Playing softball in Golden Gate Park, Eric Austin* took a knee to his thigh as he slid into second base. By that evening, it hurt too much to walk, so he lay on his couch for a couple of days until he started to feel ill, at which point a friend brought him to San Francisco General Hospital, where, only three years into training, I was in charge of the “Pus Service.” Given his story, there was little urgency in the call I got from the Emergency Department. I figured it to be an infected blood clot needing routine drainage.
As expected, his thigh was red and swollen, but I wasn’t alarmed until I felt crepitus, the ominous crunch of tiny air bubbles under his skin. For the first of countless times in my career, I called the OR requesting a room ASAP; and, unready to be on my own, I called my attending, Dr. Blaisdell (rightfully known as “Blazer,” Chief of Surgery).
You expect fat to be bright yellow, and to bleed a bit as you cut through it. When it’s gray and fizzes, it makes a frightened sickness in your stomach. Even worse when it’s muscle, all but liquefied. The only cure for necrotizing fasciitis is to remove all the involved tissues and give big doses of antibiotics. And go back to the OR as often as it takes, to do it all again. The infection moves so fast, you can see it happening.
We cut away most of the muscles of Eric’s thigh, and the skin over them. It appeared impossible to save his leg, but at that point we’d removed everything that looked infected; and since I hadn’t considered the need to discuss amputation with him, I took him to the ICU to wake him up and talk things over before the next operation. He was lucid and adamant: no amputation. He’d rather die, he said, than lose his leg. I was as insistent as I could be. So was he. When his pulse and temperature began to rise, I took him back to the OR.
Within minutes it became obvious: it was impossible to save Eric’s leg, and unlikely we’d save his life. The infection now involved the remaining muscles of his leg, had worked its way into the buttocks, and worst of all, the fascia of the iliopsoas muscle—which heads along the back side of the belly, to the kidneys.
“He needs disarticulation,” Blazer said. This would take the whole leg including the hip joint; the worst kind of amputation, because without a stump it’s hard to control a prosthesis, let alone attach one.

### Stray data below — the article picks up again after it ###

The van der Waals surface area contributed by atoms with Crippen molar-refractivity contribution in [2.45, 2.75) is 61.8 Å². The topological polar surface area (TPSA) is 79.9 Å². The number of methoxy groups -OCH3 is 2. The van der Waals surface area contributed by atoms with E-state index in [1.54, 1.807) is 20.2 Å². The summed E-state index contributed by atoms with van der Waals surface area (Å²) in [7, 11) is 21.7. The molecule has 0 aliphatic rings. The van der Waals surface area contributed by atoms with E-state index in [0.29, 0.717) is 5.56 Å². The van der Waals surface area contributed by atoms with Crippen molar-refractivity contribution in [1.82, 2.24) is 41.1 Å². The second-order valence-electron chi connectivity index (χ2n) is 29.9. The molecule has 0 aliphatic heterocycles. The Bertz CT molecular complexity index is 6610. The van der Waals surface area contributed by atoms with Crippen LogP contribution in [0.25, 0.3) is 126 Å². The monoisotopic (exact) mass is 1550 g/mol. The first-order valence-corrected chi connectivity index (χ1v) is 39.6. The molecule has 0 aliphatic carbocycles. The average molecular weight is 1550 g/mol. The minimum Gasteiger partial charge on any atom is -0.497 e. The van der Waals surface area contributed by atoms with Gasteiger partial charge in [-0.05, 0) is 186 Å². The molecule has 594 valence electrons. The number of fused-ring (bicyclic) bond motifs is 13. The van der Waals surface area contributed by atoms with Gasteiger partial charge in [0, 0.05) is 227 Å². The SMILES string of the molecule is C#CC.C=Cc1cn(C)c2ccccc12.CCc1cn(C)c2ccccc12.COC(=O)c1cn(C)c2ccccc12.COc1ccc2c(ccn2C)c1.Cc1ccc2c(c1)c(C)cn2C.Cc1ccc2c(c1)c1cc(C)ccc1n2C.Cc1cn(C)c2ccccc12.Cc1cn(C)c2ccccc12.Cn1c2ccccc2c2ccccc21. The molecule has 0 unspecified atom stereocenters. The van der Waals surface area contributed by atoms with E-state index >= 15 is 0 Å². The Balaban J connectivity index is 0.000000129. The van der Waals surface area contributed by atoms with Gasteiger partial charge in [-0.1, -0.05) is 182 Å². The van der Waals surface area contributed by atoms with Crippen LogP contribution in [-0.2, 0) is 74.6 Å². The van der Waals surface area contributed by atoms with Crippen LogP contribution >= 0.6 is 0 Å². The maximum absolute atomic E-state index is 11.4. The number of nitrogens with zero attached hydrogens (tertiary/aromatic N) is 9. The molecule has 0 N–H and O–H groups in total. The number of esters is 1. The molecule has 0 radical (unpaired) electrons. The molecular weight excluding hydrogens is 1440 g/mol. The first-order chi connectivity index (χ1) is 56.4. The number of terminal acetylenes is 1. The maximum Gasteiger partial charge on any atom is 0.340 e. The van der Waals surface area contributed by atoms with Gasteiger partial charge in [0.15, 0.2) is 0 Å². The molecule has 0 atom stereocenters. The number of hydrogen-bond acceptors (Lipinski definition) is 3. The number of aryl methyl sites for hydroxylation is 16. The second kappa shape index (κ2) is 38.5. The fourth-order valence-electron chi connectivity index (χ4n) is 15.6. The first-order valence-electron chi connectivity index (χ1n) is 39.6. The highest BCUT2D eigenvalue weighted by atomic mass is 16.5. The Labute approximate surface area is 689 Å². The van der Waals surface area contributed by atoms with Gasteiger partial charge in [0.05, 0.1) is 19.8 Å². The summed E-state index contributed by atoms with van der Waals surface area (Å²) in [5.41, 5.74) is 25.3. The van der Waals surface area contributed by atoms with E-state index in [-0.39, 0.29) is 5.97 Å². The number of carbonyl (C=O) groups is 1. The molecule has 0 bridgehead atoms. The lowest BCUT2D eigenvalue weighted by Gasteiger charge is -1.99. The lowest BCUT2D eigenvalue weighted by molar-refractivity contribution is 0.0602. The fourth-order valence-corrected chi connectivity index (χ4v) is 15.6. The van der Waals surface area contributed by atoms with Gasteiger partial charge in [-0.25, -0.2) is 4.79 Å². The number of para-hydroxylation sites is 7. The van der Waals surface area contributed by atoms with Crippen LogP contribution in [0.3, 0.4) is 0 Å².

“Dr. Blaisdell,” I said, “he was very clear: he refuses amputation. He said he’d rather die.”
“He’s septic. I’ll testify he’s mentally impaired if I have to. No 20-year-old is going to die here for lack of an amputation.”
“Really,” I repeated, by now not at all sure what was right. “He was very clear.”
“Then I’ll do it.”
So I did it.
When we were done, Eric’s hip socket was empty, his buttocks denuded to the middle of his back. His lower belly was likewise skinned, and his left testicle was hanging exposed, like an egg on a string. We’d reached up the backside of his abdomen and uncovered the psoas as far as we could, leaving a bunch of rubber drains. It was going to be hard to face him when he woke, as certain as his demands had been. On the other hand, I was certain he was going to die.
Embarrassingly, Dr. Blaisdell was already leaving the ICU when I got there at 5:00 the next morning. “Your patient just wrote a note," he told me. "You better go read it.” (Still intubated, Eric couldn’t talk.) "Call my lawyer," was what I expected, and my stomach tightened as I looked at the clipboard.
“I’d like information on prostheses, please.”
Several skin grafts later, and after some late-night hilarity featuring too much soap in a newly-acquired, jetted, wound-cleaning tank, Eric returned home to Boston. He sent cards every Christmas.
*Patient name has been changed for confidentiality
This story was revised and excerpted from Cutting Remarks, a memoir by Dr. Schwab
Dr. Schwab is a retired general surgeon who still assists on complex oncological cases. After retiring, he published “Cutting Remarks,” a memoir of surgical training in the days of the iron men and women.
Image by KPG Ivary / Shutterstock